There's an enchantment about the wilderness, especially to those who have lived in civilization." Author Helen Hamlin wrote those words while she was hunkered away in a game warden's cabin at Nine Mile Bridge on the Saint John River deep in the North Woods. Wilderness? Check. Even in the late thirties and early forties, when Hamlin did a teaching stint in the tiny lumbering community of Churchill and woods roads had already been cut all through the area, this vast area stretching north from Bangor to the Canadian border was still - and remains today - one of the largest undeveloped stretches of forestland in the country. Enchanting? Indeed.
Helen Hamlin was a Fort Kent native, and she ended up spending three years in this forest, first as a schoolmistress, then as the wife of a game warden, and she left only reluctantly when she became pregnant and decided the isolation was too much for someone with child. The book she wrote about her time there, Nine Mile Bridge: Three Years in the Maine Woods (Islandport Press, Yarmouth; www.islandportpress.com
; paperback; 282 pages; $15.95), truly did enchant readers when it was first published by W.W. Norton in 1945, spending weeks on the New York Times bestseller list. It was reprinted again by Down East Books in 1973 and is back in print in a beautiful new edition by Islandport Press, expanded with photographs, biographical information, and an afterword that chronicles the great changes that have occurred in the region since the book was written.
Nine Mile Bridge didn't captivate audiences because Hamlin is any sort of prose stylist. The only poetry in this 282-page volume is in the lives of the people who populate this remote country at the heads of the Allagash and Saint John rivers, two wild waterways that flow north, as if they're trying to escape civilization and flee into the woods. The author is a very basic storyteller, but she was very genuinely taken by the place and the warden and loggers, trappers and hermits that chose to make it their home, and her enthusiasm draws the reader along.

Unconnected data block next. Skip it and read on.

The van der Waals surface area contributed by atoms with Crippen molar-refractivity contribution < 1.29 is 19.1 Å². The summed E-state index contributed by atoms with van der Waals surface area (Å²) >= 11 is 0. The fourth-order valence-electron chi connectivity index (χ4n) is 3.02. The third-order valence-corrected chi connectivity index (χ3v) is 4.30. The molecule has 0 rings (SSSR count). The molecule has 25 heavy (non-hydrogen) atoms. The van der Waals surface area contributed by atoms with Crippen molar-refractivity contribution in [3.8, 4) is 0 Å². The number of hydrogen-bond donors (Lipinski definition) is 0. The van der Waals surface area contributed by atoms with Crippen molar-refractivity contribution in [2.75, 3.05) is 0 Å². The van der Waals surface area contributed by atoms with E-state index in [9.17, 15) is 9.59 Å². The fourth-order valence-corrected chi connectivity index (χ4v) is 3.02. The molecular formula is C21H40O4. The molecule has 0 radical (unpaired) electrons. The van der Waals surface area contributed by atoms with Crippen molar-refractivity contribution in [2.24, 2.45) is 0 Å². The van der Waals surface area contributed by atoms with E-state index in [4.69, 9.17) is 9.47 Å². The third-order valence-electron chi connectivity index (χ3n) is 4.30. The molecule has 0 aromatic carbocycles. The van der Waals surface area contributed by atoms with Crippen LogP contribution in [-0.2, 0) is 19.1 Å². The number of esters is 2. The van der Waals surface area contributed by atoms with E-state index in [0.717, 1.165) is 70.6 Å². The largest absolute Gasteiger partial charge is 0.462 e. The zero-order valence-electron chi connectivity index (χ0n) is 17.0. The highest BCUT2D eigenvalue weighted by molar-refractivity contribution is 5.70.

These woods had already begun to be opened up in the thirties thanks to the advent of the engine - it was easier to get to and get out of Churchill than it might have been for previous generations, but easier still didn't mean it was easy. This was before the days when every other family car had four-wheel drive, and most vehicles couldn't handle the rough roads. In winter, the way was practically impassable. People lived close to the land, their lives totally dependent on things like weather, the availability of food, the quality of lumber. They banded together, making a single community out of a huge fastness. Hamlin considered the territory from Chamberlain Lake to Lac Frontiere in Quebec her neighborhood and all its inhabitants her neighbors. And the value of the book is the door she opens on their lives and ways.
Hamlin seems born for the woods. Her grandfather and her uncle were Maine game wardens, and even when growing up in Fort Kent she was never far from the woods. She used to love to accompany her grandfather to his camp on Cross Lake and to canoe the Fish River chain of lakes. Upon finishing her schooling in 1937, the young Helen Leidy put in for a job at a backwoods school. Because she could speak French, she was sent to Churchill, a lumbering outpost on Churchill Lake at the headwaters of the Allagash.
The book opens with her on her way to her new post, making a 400-mile trip from Maine through Quebec and crossing back into Maine at the Lac Frontiere. At the border she's warned by a U.S. customs agent that Churchill is "no place for a woman." While she's initially a bit apprehensive upon her arrival - as anyone who moves to a new, rough-and-tumble home, not knowing a soul might be - she soon proves him wrong.
Hamlin quickly takes to life in the woods, enjoying the natural beauty, the deliberate pace of things, the tight-knit community, and the extra attention paid to her because she is one of the only women for hundreds of miles. She lives in the old boardinghouse at Churchill Depot, and has a class of sixteen pupils, of whom we hear little. Most of the story has to do with living among loggers. She explores the lice-ridden bunkhouse where the men stayed, mentions raids by the Border Patrol, who were looking for undocumented French Canadian workers, and talks of the dances where they kicked back.
And she describes the lumbering workday, which she observed firsthand, following teams into the woods when she has time off: "Lumbering itself is so complicated and carried on so differently in each section that with each new generation the operation is changed. The whitewater man - the 'river hog' - the lumberjack who rode virgin timbers down undimmed waterways is almost gone." He'd be gone entirely within a few decades.